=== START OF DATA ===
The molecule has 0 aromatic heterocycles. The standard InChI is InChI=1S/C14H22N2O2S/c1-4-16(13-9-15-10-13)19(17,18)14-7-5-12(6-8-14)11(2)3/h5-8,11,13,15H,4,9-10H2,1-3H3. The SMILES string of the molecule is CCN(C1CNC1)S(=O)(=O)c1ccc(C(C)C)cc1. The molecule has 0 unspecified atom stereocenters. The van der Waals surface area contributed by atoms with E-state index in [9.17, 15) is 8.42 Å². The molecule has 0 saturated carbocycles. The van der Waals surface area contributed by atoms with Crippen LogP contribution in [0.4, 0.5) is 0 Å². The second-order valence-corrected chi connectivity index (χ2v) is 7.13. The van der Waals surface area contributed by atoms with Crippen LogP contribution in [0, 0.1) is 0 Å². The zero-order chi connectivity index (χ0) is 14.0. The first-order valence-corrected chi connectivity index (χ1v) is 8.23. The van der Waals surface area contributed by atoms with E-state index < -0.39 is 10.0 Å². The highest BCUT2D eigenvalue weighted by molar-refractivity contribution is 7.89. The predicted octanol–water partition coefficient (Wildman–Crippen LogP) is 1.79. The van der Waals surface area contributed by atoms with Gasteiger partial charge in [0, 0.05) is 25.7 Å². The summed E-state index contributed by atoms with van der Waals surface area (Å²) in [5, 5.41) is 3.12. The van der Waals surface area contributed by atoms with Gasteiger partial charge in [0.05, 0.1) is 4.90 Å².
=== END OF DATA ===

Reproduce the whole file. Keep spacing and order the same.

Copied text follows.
The molecule has 0 aromatic heterocycles. The standard InChI is InChI=1S/C14H22N2O2S/c1-4-16(13-9-15-10-13)19(17,18)14-7-5-12(6-8-14)11(2)3/h5-8,11,13,15H,4,9-10H2,1-3H3. The SMILES string of the molecule is CCN(C1CNC1)S(=O)(=O)c1ccc(C(C)C)cc1. The molecule has 0 unspecified atom stereocenters. The van der Waals surface area contributed by atoms with E-state index in [9.17, 15) is 8.42 Å². The molecule has 0 saturated carbocycles. The van der Waals surface area contributed by atoms with Crippen LogP contribution in [0.4, 0.5) is 0 Å². The second-order valence-corrected chi connectivity index (χ2v) is 7.13. The van der Waals surface area contributed by atoms with Crippen LogP contribution in [0, 0.1) is 0 Å². The zero-order chi connectivity index (χ0) is 14.0. The first-order valence-corrected chi connectivity index (χ1v) is 8.23. The van der Waals surface area contributed by atoms with E-state index < -0.39 is 10.0 Å². The highest BCUT2D eigenvalue weighted by molar-refractivity contribution is 7.89. The predicted octanol–water partition coefficient (Wildman–Crippen LogP) is 1.79. The van der Waals surface area contributed by atoms with Gasteiger partial charge in [0, 0.05) is 25.7 Å². The summed E-state index contributed by atoms with van der Waals surface area (Å²) in [5, 5.41) is 3.12. The van der Waals surface area contributed by atoms with Gasteiger partial charge in [0.05, 0.1) is 4.90 Å².